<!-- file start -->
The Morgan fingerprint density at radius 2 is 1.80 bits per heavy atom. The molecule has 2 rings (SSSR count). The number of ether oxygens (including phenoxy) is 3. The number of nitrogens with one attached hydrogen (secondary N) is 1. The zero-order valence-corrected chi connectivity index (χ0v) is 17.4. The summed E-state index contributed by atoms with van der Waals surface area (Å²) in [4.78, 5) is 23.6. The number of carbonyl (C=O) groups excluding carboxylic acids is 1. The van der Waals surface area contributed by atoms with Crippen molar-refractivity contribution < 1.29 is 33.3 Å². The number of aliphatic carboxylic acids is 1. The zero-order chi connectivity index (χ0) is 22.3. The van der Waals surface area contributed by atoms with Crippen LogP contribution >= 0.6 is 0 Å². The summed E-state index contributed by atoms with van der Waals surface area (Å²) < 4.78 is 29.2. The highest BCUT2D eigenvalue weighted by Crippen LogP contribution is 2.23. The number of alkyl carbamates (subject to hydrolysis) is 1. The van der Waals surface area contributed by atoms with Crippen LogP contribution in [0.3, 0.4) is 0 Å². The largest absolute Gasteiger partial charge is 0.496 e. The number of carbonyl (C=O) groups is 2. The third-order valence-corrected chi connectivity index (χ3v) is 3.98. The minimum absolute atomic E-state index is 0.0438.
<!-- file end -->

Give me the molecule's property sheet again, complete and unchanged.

The Morgan fingerprint density at radius 2 is 1.80 bits per heavy atom. The molecule has 2 rings (SSSR count). The number of ether oxygens (including phenoxy) is 3. The number of nitrogens with one attached hydrogen (secondary N) is 1. The zero-order valence-corrected chi connectivity index (χ0v) is 17.4. The summed E-state index contributed by atoms with van der Waals surface area (Å²) in [4.78, 5) is 23.6. The number of carbonyl (C=O) groups excluding carboxylic acids is 1. The van der Waals surface area contributed by atoms with Crippen molar-refractivity contribution < 1.29 is 33.3 Å². The number of aliphatic carboxylic acids is 1. The zero-order chi connectivity index (χ0) is 22.3. The van der Waals surface area contributed by atoms with Crippen LogP contribution >= 0.6 is 0 Å². The summed E-state index contributed by atoms with van der Waals surface area (Å²) < 4.78 is 29.2. The highest BCUT2D eigenvalue weighted by Crippen LogP contribution is 2.23. The number of alkyl carbamates (subject to hydrolysis) is 1. The van der Waals surface area contributed by atoms with Crippen LogP contribution in [0.3, 0.4) is 0 Å². The largest absolute Gasteiger partial charge is 0.496 e. The number of carbonyl (C=O) groups is 2. The third-order valence-corrected chi connectivity index (χ3v) is 3.98. The minimum absolute atomic E-state index is 0.0438.